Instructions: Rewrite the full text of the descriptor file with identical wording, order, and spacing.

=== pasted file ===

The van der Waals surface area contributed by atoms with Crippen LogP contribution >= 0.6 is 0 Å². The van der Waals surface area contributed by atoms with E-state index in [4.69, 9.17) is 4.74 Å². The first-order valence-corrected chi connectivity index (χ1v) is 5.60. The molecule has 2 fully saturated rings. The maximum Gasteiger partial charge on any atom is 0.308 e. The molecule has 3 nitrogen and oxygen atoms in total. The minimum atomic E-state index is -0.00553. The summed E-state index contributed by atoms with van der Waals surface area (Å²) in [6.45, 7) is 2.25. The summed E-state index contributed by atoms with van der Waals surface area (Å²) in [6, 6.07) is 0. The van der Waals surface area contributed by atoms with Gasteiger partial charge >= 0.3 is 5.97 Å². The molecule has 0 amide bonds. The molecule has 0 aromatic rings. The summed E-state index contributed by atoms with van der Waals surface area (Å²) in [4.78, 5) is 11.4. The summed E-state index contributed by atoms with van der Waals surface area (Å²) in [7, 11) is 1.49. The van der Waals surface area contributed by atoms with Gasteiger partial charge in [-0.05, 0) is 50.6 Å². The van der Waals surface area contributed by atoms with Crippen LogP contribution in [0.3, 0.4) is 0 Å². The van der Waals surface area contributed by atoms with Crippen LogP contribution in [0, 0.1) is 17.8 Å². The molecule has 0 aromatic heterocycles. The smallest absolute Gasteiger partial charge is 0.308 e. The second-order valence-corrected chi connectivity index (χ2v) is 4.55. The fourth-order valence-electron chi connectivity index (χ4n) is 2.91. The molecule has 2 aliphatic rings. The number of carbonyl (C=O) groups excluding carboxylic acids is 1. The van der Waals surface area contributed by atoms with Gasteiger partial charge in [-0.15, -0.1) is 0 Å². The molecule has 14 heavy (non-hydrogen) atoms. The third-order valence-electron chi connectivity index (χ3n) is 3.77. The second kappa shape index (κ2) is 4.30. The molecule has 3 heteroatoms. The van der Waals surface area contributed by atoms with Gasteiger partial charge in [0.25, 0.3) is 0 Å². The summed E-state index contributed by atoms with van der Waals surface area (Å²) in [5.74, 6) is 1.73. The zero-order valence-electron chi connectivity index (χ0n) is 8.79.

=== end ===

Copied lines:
The van der Waals surface area contributed by atoms with Crippen LogP contribution >= 0.6 is 0 Å². The van der Waals surface area contributed by atoms with E-state index in [4.69, 9.17) is 4.74 Å². The first-order valence-corrected chi connectivity index (χ1v) is 5.60. The molecule has 2 fully saturated rings. The maximum Gasteiger partial charge on any atom is 0.308 e. The molecule has 3 nitrogen and oxygen atoms in total. The minimum atomic E-state index is -0.00553. The summed E-state index contributed by atoms with van der Waals surface area (Å²) in [6.45, 7) is 2.25. The summed E-state index contributed by atoms with van der Waals surface area (Å²) in [6, 6.07) is 0. The van der Waals surface area contributed by atoms with Gasteiger partial charge >= 0.3 is 5.97 Å². The molecule has 0 amide bonds. The molecule has 0 aromatic rings. The summed E-state index contributed by atoms with van der Waals surface area (Å²) in [4.78, 5) is 11.4. The summed E-state index contributed by atoms with van der Waals surface area (Å²) in [7, 11) is 1.49. The van der Waals surface area contributed by atoms with Gasteiger partial charge in [-0.05, 0) is 50.6 Å². The van der Waals surface area contributed by atoms with Crippen LogP contribution in [0.3, 0.4) is 0 Å². The van der Waals surface area contributed by atoms with Crippen LogP contribution in [0, 0.1) is 17.8 Å². The molecule has 0 aromatic heterocycles. The smallest absolute Gasteiger partial charge is 0.308 e. The second-order valence-corrected chi connectivity index (χ2v) is 4.55. The fourth-order valence-electron chi connectivity index (χ4n) is 2.91. The molecule has 2 aliphatic rings. The number of carbonyl (C=O) groups excluding carboxylic acids is 1. The van der Waals surface area contributed by atoms with Gasteiger partial charge in [-0.15, -0.1) is 0 Å². The molecule has 14 heavy (non-hydrogen) atoms. The third-order valence-electron chi connectivity index (χ3n) is 3.77. The second kappa shape index (κ2) is 4.30. The molecule has 3 heteroatoms. The van der Waals surface area contributed by atoms with Gasteiger partial charge in [0.25, 0.3) is 0 Å². The summed E-state index contributed by atoms with van der Waals surface area (Å²) in [5.74, 6) is 1.73. The zero-order valence-electron chi connectivity index (χ0n) is 8.79.